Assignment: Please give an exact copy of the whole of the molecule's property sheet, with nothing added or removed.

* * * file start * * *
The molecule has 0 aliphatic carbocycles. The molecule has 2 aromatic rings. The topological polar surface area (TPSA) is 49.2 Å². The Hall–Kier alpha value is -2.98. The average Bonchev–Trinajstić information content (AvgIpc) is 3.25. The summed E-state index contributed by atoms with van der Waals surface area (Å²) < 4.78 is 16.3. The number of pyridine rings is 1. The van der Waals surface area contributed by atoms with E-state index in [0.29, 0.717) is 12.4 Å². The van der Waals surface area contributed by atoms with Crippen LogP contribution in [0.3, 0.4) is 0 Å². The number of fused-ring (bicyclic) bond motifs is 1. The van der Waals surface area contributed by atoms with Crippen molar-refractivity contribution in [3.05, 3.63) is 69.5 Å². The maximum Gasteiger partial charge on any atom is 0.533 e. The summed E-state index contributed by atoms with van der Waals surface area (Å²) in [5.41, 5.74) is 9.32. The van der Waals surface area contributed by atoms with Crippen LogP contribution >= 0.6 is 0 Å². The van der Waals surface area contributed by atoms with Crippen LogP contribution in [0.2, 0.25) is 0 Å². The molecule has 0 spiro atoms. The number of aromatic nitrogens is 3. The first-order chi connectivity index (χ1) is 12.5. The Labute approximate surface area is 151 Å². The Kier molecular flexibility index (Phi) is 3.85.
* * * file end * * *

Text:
The molecule has 0 aliphatic carbocycles. The molecule has 2 aromatic rings. The topological polar surface area (TPSA) is 49.2 Å². The Hall–Kier alpha value is -2.98. The average Bonchev–Trinajstić information content (AvgIpc) is 3.25. The summed E-state index contributed by atoms with van der Waals surface area (Å²) < 4.78 is 16.3. The number of pyridine rings is 1. The van der Waals surface area contributed by atoms with E-state index in [0.29, 0.717) is 12.4 Å². The van der Waals surface area contributed by atoms with Crippen LogP contribution in [0.3, 0.4) is 0 Å². The number of fused-ring (bicyclic) bond motifs is 1. The van der Waals surface area contributed by atoms with Crippen molar-refractivity contribution in [3.05, 3.63) is 69.5 Å². The maximum Gasteiger partial charge on any atom is 0.533 e. The summed E-state index contributed by atoms with van der Waals surface area (Å²) in [5.41, 5.74) is 9.32. The van der Waals surface area contributed by atoms with Crippen LogP contribution >= 0.6 is 0 Å². The van der Waals surface area contributed by atoms with Crippen LogP contribution in [0.2, 0.25) is 0 Å². The molecule has 0 spiro atoms. The number of aromatic nitrogens is 3. The first-order chi connectivity index (χ1) is 12.5. The Labute approximate surface area is 151 Å². The Kier molecular flexibility index (Phi) is 3.85.